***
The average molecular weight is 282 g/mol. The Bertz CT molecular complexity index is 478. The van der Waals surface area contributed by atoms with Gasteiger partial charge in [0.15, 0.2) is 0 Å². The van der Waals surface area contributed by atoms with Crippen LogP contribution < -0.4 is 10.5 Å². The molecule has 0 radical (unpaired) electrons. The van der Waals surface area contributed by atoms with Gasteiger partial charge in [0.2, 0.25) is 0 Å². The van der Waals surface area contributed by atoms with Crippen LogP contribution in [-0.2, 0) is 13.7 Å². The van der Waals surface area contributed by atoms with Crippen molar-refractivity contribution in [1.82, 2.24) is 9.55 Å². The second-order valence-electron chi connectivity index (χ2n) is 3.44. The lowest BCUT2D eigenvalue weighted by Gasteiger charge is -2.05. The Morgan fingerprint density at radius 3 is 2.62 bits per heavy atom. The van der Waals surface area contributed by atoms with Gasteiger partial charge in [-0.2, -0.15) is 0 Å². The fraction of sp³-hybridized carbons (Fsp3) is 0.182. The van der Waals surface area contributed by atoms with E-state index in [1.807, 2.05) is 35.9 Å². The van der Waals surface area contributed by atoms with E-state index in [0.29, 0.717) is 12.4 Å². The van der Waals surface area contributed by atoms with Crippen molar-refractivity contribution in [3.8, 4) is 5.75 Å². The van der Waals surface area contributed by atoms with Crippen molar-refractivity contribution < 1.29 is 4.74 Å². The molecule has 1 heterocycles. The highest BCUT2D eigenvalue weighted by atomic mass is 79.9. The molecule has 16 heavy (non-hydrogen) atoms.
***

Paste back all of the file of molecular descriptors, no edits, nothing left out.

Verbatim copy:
The average molecular weight is 282 g/mol. The Bertz CT molecular complexity index is 478. The van der Waals surface area contributed by atoms with Gasteiger partial charge in [0.15, 0.2) is 0 Å². The van der Waals surface area contributed by atoms with Crippen LogP contribution < -0.4 is 10.5 Å². The molecule has 0 radical (unpaired) electrons. The van der Waals surface area contributed by atoms with Gasteiger partial charge in [0.2, 0.25) is 0 Å². The van der Waals surface area contributed by atoms with Crippen LogP contribution in [-0.2, 0) is 13.7 Å². The van der Waals surface area contributed by atoms with Crippen molar-refractivity contribution in [1.82, 2.24) is 9.55 Å². The second-order valence-electron chi connectivity index (χ2n) is 3.44. The lowest BCUT2D eigenvalue weighted by Gasteiger charge is -2.05. The Morgan fingerprint density at radius 3 is 2.62 bits per heavy atom. The van der Waals surface area contributed by atoms with Gasteiger partial charge in [-0.2, -0.15) is 0 Å². The fraction of sp³-hybridized carbons (Fsp3) is 0.182. The van der Waals surface area contributed by atoms with E-state index in [1.807, 2.05) is 35.9 Å². The van der Waals surface area contributed by atoms with E-state index in [0.29, 0.717) is 12.4 Å². The van der Waals surface area contributed by atoms with Crippen molar-refractivity contribution in [3.8, 4) is 5.75 Å². The van der Waals surface area contributed by atoms with Crippen molar-refractivity contribution < 1.29 is 4.74 Å². The molecule has 1 heterocycles. The highest BCUT2D eigenvalue weighted by atomic mass is 79.9. The molecule has 16 heavy (non-hydrogen) atoms.